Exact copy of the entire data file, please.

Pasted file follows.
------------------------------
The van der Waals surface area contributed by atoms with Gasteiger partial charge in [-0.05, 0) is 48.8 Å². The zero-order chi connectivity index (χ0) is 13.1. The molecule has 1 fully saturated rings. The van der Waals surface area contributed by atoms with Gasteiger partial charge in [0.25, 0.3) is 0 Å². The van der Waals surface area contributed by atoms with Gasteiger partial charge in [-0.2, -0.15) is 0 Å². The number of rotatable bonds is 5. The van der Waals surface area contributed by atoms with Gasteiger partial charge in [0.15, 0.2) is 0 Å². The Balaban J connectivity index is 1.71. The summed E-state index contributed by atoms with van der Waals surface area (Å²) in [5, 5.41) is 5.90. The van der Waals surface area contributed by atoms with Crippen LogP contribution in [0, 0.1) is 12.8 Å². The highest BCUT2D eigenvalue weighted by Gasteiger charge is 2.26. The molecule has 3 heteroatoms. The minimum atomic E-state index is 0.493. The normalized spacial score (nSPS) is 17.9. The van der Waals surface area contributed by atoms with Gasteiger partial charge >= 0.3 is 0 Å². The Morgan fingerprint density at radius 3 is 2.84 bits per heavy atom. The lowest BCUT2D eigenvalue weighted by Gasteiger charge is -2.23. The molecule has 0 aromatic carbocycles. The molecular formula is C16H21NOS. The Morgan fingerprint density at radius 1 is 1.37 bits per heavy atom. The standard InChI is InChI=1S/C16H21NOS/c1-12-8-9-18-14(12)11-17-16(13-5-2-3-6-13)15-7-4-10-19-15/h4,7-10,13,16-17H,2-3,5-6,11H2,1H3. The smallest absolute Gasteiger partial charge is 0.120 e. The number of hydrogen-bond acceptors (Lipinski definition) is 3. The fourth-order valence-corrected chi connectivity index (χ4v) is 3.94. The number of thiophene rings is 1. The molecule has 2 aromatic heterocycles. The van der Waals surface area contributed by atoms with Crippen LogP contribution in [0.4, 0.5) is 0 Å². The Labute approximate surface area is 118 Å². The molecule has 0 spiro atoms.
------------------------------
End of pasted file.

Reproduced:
The van der Waals surface area contributed by atoms with Gasteiger partial charge in [-0.05, 0) is 48.8 Å². The zero-order chi connectivity index (χ0) is 13.1. The molecule has 1 fully saturated rings. The van der Waals surface area contributed by atoms with Gasteiger partial charge in [0.25, 0.3) is 0 Å². The van der Waals surface area contributed by atoms with Gasteiger partial charge in [-0.2, -0.15) is 0 Å². The number of rotatable bonds is 5. The van der Waals surface area contributed by atoms with Gasteiger partial charge in [0.15, 0.2) is 0 Å². The Balaban J connectivity index is 1.71. The summed E-state index contributed by atoms with van der Waals surface area (Å²) in [5, 5.41) is 5.90. The van der Waals surface area contributed by atoms with Crippen LogP contribution in [0, 0.1) is 12.8 Å². The highest BCUT2D eigenvalue weighted by Gasteiger charge is 2.26. The molecule has 3 heteroatoms. The minimum atomic E-state index is 0.493. The normalized spacial score (nSPS) is 17.9. The van der Waals surface area contributed by atoms with Gasteiger partial charge >= 0.3 is 0 Å². The Morgan fingerprint density at radius 3 is 2.84 bits per heavy atom. The lowest BCUT2D eigenvalue weighted by Gasteiger charge is -2.23. The molecule has 0 aromatic carbocycles. The molecular formula is C16H21NOS. The Morgan fingerprint density at radius 1 is 1.37 bits per heavy atom. The standard InChI is InChI=1S/C16H21NOS/c1-12-8-9-18-14(12)11-17-16(13-5-2-3-6-13)15-7-4-10-19-15/h4,7-10,13,16-17H,2-3,5-6,11H2,1H3. The smallest absolute Gasteiger partial charge is 0.120 e. The number of hydrogen-bond acceptors (Lipinski definition) is 3. The fourth-order valence-corrected chi connectivity index (χ4v) is 3.94. The number of thiophene rings is 1. The molecule has 2 aromatic heterocycles. The van der Waals surface area contributed by atoms with Crippen LogP contribution in [0.4, 0.5) is 0 Å². The Labute approximate surface area is 118 Å². The molecule has 0 spiro atoms.